But in trying to stage a strike-era festival resembling normalcy – with advance ticket sales so far “tracking at or ahead of where we are in non-pandemic years,” according to Bailey – TIFF must also engage in a difficult balancing act. How can festival organizers support the labour rights of artists while not alienating the studio partners that they depend on for their programming?
“We’re on the side of resolving it – we’re not qualified for getting into the nuts and bolts of how it’s resolved,” says Bailey. “It’s better for everybody, the writers and performers and companies that hire them, to be on the same page. It’s not for us to say how.”
Lee, who mentions that SAG-AFTRA’s lead negotiator Duncan Crabtree-Ireland may be attending TIFF to deliver a talk, adds that the festival has a role to play in hosting difficult conversations. “We have that platform for stakeholders to talk not only about the strike issue but all the relevant issues right now.”
Still, the star-factor dilemma is far from TIFF’s only challenge this year.
Last week, it was revealed that longtime lead sponsor Bell is ending its partnership with the festival after this year, leaving an annual $5-million hole.
At the same time, TIFF quietly confirmed to The Globe two high-level staff departures so fresh that both the executives’ names are printed in the official festival program: chief operating officer Beth Janson, who was revamping the organization’s notoriously frustrating online ticketing system, and vice-president of partnerships Elisabeth Burks, who spearheaded the deal to secure Bulgari as a major sponsor last year after L’Oreal lowered its commitment.
Add in this week’s news about TIFF “pausing” its partnership with Therme Group – whose controversial Ontario Place redevelopment forms an ungainly triangulation of obligations between private corporate interests, Premier Doug Ford’s government and a TIFF dependent on provincial support – and the pledges and promises of Canada’s splashiest not-for-profit organization begin to pile up.
On the staff departures, Bailey says that there’s “not anything I can say about it, only that the organization continues – it’s strong, and we have great people in place.”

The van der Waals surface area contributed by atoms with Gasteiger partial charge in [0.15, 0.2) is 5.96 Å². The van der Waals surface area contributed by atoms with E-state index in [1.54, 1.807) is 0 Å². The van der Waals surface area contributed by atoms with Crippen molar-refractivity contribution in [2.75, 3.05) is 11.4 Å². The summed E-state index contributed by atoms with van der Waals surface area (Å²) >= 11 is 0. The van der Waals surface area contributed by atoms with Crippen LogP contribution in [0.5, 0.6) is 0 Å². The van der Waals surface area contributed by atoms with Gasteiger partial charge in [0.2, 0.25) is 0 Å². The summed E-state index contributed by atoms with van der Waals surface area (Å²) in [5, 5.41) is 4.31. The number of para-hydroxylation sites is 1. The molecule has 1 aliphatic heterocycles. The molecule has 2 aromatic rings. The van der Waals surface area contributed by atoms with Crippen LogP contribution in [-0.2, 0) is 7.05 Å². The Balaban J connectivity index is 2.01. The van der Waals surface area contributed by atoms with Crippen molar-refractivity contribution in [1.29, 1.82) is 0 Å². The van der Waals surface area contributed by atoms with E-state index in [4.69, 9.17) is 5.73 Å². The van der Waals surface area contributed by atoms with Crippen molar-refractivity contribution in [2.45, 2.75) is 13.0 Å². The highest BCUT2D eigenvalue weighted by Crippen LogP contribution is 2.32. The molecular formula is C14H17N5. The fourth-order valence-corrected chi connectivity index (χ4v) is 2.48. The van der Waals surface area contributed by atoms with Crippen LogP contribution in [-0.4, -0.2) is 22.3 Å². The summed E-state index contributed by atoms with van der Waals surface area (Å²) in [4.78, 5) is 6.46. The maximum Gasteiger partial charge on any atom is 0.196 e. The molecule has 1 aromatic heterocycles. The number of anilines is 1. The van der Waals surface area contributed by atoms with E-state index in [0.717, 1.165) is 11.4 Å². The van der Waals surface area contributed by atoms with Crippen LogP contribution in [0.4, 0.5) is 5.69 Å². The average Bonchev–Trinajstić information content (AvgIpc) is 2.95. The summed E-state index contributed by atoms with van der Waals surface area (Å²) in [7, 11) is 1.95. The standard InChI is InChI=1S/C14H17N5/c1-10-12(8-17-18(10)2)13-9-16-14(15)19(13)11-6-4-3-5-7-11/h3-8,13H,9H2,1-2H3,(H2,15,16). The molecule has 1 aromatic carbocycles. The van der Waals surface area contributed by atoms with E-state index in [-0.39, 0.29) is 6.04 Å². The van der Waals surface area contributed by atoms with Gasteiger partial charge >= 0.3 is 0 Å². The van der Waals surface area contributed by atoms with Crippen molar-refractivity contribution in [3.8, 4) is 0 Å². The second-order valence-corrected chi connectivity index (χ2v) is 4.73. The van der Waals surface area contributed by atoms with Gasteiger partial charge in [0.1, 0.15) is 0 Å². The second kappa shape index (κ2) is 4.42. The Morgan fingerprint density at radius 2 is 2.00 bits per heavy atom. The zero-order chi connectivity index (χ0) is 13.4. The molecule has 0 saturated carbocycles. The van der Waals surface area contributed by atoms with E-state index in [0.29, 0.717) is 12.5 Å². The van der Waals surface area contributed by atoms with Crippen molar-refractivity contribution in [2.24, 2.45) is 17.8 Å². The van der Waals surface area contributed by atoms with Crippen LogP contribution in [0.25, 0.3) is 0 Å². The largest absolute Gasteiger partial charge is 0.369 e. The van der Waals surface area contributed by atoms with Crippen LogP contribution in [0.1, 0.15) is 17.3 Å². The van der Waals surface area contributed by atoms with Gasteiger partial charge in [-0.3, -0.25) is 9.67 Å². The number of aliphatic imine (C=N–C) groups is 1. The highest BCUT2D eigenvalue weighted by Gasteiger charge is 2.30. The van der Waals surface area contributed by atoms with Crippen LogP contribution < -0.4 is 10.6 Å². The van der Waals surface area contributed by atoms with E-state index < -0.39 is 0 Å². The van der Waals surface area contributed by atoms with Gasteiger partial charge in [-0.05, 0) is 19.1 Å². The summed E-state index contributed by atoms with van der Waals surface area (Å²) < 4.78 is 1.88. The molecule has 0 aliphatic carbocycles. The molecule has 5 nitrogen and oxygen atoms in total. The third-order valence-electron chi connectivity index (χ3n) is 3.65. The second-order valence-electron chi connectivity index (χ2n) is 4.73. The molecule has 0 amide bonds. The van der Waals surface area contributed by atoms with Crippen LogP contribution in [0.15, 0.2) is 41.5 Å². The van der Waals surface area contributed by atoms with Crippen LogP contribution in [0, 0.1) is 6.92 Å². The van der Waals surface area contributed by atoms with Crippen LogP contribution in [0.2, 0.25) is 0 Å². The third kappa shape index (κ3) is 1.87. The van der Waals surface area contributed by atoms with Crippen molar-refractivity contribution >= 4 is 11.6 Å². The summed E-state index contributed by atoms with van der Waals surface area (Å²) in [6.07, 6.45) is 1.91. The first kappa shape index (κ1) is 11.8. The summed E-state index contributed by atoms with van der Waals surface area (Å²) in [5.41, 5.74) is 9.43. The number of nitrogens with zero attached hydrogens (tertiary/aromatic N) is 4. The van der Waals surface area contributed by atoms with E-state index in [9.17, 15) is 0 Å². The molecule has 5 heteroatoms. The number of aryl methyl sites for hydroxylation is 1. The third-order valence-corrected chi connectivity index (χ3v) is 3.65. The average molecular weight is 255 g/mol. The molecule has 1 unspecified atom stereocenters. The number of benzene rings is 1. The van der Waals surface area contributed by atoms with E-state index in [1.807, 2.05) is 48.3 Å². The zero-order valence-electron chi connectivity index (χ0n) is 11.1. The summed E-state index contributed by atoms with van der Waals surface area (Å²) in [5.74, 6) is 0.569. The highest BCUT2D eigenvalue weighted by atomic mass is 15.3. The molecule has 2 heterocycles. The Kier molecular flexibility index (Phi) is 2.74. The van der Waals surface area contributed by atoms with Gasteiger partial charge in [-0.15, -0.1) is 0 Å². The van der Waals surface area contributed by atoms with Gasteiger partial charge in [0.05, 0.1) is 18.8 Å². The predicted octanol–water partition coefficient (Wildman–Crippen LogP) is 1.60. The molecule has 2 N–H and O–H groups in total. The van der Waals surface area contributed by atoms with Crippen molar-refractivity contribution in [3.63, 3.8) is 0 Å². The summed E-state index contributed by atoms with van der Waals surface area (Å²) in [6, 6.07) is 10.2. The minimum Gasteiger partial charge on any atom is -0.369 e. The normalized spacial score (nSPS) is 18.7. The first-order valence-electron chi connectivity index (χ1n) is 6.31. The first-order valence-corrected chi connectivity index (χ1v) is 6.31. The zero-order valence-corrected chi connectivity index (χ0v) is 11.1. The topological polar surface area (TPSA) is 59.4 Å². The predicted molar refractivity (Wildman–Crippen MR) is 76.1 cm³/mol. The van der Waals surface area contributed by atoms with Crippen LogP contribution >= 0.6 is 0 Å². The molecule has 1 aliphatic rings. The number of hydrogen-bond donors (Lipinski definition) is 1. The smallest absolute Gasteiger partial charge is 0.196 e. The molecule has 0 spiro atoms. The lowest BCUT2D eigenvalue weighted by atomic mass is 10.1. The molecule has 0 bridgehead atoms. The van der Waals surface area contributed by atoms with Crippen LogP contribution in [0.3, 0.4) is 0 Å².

“When senior people leave, you’re always wanting to pay attention to make sure that the existing team can do what they need to, and that they have the support they need,” he continues. “The message right now is that we’re continuing and we’re ready.”
Bailey’s team is also ready to envision a future without the support of Bell.
“The landscape has changed so much since we started with Bell. We’re looking for partners that will actually engage with what moviegoing is like now,” says Bailey. “We’re looking at new opportunities not just in Canada but everywhere. And while the Bell news just broke publicly, it’s been something that we’ve been planning for many months. It’s not sudden to us.”
Ultimately, though, the health of TIFF is the health of the Canadian film sector – and as goes our country’s industry, so goes the global cinema ecosystem. No matter who does or doesn’t walk the red carpet, which films do or do not earn standing ovations, who will or will not help lead and support the organization, TIFF is an institution that anyone interested and invested in culture needs to see survive, and thrive.
“Varda is a good example of serving the strategic vision that we currently have,” says Lee. “Of ensuring that we create a cultural hub for audiences, filmmakers and industry members not only during the festival but year-round, too.”
May TIFF, and the industry it serves, find its Hollywood ending. And fast.